Watch and Learn

Left: Peter Greenaway, Rembrandt’s J’Accuse, 2008, color film in HD. Production still. Left: Saskia van Rijn (Eva Birthistle). Right: Peter Greenaway, Nightwatching, 2007, color film in HD. Production still. Geertje Dirks (Jodhi May).

THE ROCK BAND King Crimson once wrote a lovely, lilting song, inspired by and named after Rembrandt’s The Night Watch, that celebrated “the worthy captain and his squad of troopers standing fast,” “the burghers good and true,” and “Dutch respectability.” Viewers of the painting, which depicts an Amsterdam musketeer militia in motion, have shared in that nostalgia for more than three centuries, but in the eyes of Peter Greenaway they—we—are “visually illiterate.” In Rembrandt’s J’Accuse, a companion documentary to his 2006 audiovisual installation Nightwatching and the 2007 feature film of that name, Greenaway rails against our failure to interpret art correctly (one reason cinema is impoverished, he avers) in telling the story of why Rembrandt painted The Night Watch the way he did in 1642.

His forensic examination of the painting, which is housed in Amsterdam’s Rijksmuseum, convincingly argues that Rembrandt turned his commission against the influential families who ordered it by accusing the captain and lieutenant at the center of the canvas, and most of the other soldiers depicted, of the murder of the former captain, who had been shot through the eye. The ultimate goal of this conspiracy was to share in the wealth that might follow should Charles I pawn the English crown jewels to the Dutch; the murdered captain had been considered too Frenchified to head the militia during the impending visit of Charles’s daughter, Princess Mary.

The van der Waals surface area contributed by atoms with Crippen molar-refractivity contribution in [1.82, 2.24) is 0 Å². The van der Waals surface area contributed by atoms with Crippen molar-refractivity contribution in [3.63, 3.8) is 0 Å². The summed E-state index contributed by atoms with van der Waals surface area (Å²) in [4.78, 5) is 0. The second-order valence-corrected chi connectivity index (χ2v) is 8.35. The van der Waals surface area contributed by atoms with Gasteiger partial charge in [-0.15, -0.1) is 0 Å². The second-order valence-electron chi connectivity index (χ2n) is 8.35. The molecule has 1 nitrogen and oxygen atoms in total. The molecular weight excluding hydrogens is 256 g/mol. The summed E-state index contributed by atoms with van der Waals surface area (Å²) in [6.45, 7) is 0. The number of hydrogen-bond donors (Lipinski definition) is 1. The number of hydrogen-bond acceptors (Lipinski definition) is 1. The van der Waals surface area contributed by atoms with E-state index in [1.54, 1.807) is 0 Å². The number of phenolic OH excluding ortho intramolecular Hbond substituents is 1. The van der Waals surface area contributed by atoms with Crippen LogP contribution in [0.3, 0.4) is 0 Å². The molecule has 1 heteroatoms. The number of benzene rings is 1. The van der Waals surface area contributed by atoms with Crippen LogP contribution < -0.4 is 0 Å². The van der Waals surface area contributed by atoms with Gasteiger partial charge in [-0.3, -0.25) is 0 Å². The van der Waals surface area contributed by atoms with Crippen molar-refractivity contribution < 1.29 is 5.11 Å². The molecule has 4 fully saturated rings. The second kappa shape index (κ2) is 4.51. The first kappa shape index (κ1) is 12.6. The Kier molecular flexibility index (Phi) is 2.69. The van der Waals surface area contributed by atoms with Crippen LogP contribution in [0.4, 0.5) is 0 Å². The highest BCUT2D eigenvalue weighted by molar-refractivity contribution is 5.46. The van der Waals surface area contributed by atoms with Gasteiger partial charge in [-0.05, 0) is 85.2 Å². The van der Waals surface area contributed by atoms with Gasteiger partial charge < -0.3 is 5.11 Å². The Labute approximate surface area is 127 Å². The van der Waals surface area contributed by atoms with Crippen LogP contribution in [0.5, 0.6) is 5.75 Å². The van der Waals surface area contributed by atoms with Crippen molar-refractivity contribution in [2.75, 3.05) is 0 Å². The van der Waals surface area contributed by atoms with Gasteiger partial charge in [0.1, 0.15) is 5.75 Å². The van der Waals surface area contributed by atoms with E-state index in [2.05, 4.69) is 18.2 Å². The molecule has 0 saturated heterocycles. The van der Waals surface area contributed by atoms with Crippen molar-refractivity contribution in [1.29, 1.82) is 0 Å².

Greenaway methodically deconstructs the painting, probing thirty-one of the fifty mysteries he found within it, and for much of the film he’s a talking head—a lofty yet accessible lecturer/prosecutor—contained in a small panel center-screen. He not only examines the placement and dress of the figures and the significance of the symbolism (a phallic spear, a dead chicken, a dwarfish girl holding a coffee pot) but also analyzes Rembrandt’s use of artificial light, contrasts The Night Watch with other militia paintings, and reveals how Rembrandt satirized Italian art. The actors from Nightwatching, including Martin Freeman as Rembrandt, re-create moments from the story (but none of the big dramatic moments), while Saskia (Eva Birthistle), the artist’s wife, gives testimony. Greenaway often films the live-action scenes in shadowy settings to echo Rembrandt’s chiaroscuro.

Characteristically, Greenaway cuts the screen into moving panels. The effect is playfully ironic and undermines the film’s rendering of Rembrandt’s tragedy. According to Greenaway, Amsterdam’s power elite closed ranks against the painter after 1642, cutting off his commissions and leaving him impoverished. As usual, Greenaway admits no sentiment, merely asking that the case against the conspirators be reopened. Rembrandt’s J’Accuse—the first of nine documentaries Greenaway is making about classic paintings—is rigorous and enthralling, but fans of The Da Vinci Code (2006) may find it overly literate.

Peter Greenaway’s Rembrandt’s J’Accuse plays October 21–November 3 at Film Forum in New York. For more details, click here.